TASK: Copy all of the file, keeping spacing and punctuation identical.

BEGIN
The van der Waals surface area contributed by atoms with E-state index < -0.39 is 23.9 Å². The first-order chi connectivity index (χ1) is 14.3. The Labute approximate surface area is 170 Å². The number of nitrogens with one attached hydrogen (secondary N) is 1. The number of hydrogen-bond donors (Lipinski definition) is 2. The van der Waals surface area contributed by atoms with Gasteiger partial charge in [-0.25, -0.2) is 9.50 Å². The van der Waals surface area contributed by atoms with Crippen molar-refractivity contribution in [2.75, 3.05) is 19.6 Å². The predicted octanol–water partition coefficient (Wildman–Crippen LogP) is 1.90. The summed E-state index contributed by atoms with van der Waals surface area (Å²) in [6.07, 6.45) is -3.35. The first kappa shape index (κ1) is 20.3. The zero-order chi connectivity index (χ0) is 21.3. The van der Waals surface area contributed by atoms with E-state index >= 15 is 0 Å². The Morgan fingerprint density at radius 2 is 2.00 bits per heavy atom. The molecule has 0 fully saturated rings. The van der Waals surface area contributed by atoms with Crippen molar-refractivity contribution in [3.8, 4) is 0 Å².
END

The van der Waals surface area contributed by atoms with E-state index < -0.39 is 23.9 Å². The first-order chi connectivity index (χ1) is 14.3. The Labute approximate surface area is 170 Å². The number of nitrogens with one attached hydrogen (secondary N) is 1. The number of hydrogen-bond donors (Lipinski definition) is 2. The van der Waals surface area contributed by atoms with Gasteiger partial charge in [-0.25, -0.2) is 9.50 Å². The van der Waals surface area contributed by atoms with Crippen molar-refractivity contribution in [2.75, 3.05) is 19.6 Å². The predicted octanol–water partition coefficient (Wildman–Crippen LogP) is 1.90. The summed E-state index contributed by atoms with van der Waals surface area (Å²) in [6.07, 6.45) is -3.35. The first kappa shape index (κ1) is 20.3. The zero-order chi connectivity index (χ0) is 21.3. The van der Waals surface area contributed by atoms with E-state index >= 15 is 0 Å². The Morgan fingerprint density at radius 2 is 2.00 bits per heavy atom. The molecule has 0 fully saturated rings. The van der Waals surface area contributed by atoms with Crippen molar-refractivity contribution in [3.8, 4) is 0 Å².